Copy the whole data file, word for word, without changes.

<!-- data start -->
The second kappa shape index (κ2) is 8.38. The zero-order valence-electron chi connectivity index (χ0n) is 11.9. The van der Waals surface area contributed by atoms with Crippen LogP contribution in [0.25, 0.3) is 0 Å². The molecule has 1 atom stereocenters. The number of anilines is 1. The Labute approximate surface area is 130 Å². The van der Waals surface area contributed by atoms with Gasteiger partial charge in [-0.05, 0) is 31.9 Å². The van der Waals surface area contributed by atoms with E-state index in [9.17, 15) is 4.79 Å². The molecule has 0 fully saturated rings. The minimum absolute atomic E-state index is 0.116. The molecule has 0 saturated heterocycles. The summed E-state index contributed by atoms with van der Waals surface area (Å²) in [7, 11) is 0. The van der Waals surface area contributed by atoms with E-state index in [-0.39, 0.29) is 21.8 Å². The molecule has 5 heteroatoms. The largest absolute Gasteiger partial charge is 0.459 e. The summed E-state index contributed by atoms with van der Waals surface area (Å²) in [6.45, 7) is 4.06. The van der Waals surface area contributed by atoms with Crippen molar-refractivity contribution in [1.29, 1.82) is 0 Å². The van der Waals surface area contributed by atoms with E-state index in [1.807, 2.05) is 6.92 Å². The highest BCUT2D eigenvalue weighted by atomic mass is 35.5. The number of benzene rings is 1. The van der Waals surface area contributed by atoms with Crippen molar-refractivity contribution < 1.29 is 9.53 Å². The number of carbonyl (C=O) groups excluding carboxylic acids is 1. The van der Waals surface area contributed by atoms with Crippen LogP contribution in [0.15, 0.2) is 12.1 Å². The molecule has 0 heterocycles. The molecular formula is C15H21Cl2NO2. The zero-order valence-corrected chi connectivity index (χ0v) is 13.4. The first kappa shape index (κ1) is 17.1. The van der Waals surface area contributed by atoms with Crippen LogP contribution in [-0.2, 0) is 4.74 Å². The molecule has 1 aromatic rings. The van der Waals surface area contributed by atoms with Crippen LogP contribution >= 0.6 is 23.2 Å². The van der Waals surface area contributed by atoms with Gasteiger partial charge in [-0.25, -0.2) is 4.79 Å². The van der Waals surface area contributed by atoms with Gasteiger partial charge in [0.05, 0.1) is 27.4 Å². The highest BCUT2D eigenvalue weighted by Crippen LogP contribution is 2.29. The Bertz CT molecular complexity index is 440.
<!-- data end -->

The second kappa shape index (κ2) is 8.38. The zero-order valence-electron chi connectivity index (χ0n) is 11.9. The van der Waals surface area contributed by atoms with Crippen LogP contribution in [0.25, 0.3) is 0 Å². The molecule has 1 atom stereocenters. The number of anilines is 1. The Labute approximate surface area is 130 Å². The van der Waals surface area contributed by atoms with Gasteiger partial charge in [-0.05, 0) is 31.9 Å². The van der Waals surface area contributed by atoms with E-state index in [9.17, 15) is 4.79 Å². The molecule has 0 fully saturated rings. The minimum absolute atomic E-state index is 0.116. The molecule has 0 saturated heterocycles. The summed E-state index contributed by atoms with van der Waals surface area (Å²) in [7, 11) is 0. The van der Waals surface area contributed by atoms with E-state index in [-0.39, 0.29) is 21.8 Å². The molecule has 5 heteroatoms. The largest absolute Gasteiger partial charge is 0.459 e. The summed E-state index contributed by atoms with van der Waals surface area (Å²) in [6.45, 7) is 4.06. The van der Waals surface area contributed by atoms with Crippen molar-refractivity contribution in [1.29, 1.82) is 0 Å². The van der Waals surface area contributed by atoms with E-state index in [1.807, 2.05) is 6.92 Å². The highest BCUT2D eigenvalue weighted by atomic mass is 35.5. The number of benzene rings is 1. The van der Waals surface area contributed by atoms with Crippen molar-refractivity contribution < 1.29 is 9.53 Å². The number of carbonyl (C=O) groups excluding carboxylic acids is 1. The van der Waals surface area contributed by atoms with Crippen LogP contribution in [0.15, 0.2) is 12.1 Å². The molecule has 0 heterocycles. The molecular formula is C15H21Cl2NO2. The zero-order valence-corrected chi connectivity index (χ0v) is 13.4. The first kappa shape index (κ1) is 17.1. The van der Waals surface area contributed by atoms with Crippen LogP contribution in [-0.2, 0) is 4.74 Å². The molecule has 1 aromatic rings. The van der Waals surface area contributed by atoms with Crippen LogP contribution >= 0.6 is 23.2 Å². The van der Waals surface area contributed by atoms with Gasteiger partial charge in [-0.25, -0.2) is 4.79 Å². The van der Waals surface area contributed by atoms with Gasteiger partial charge in [0.05, 0.1) is 27.4 Å². The highest BCUT2D eigenvalue weighted by Crippen LogP contribution is 2.29. The Bertz CT molecular complexity index is 440.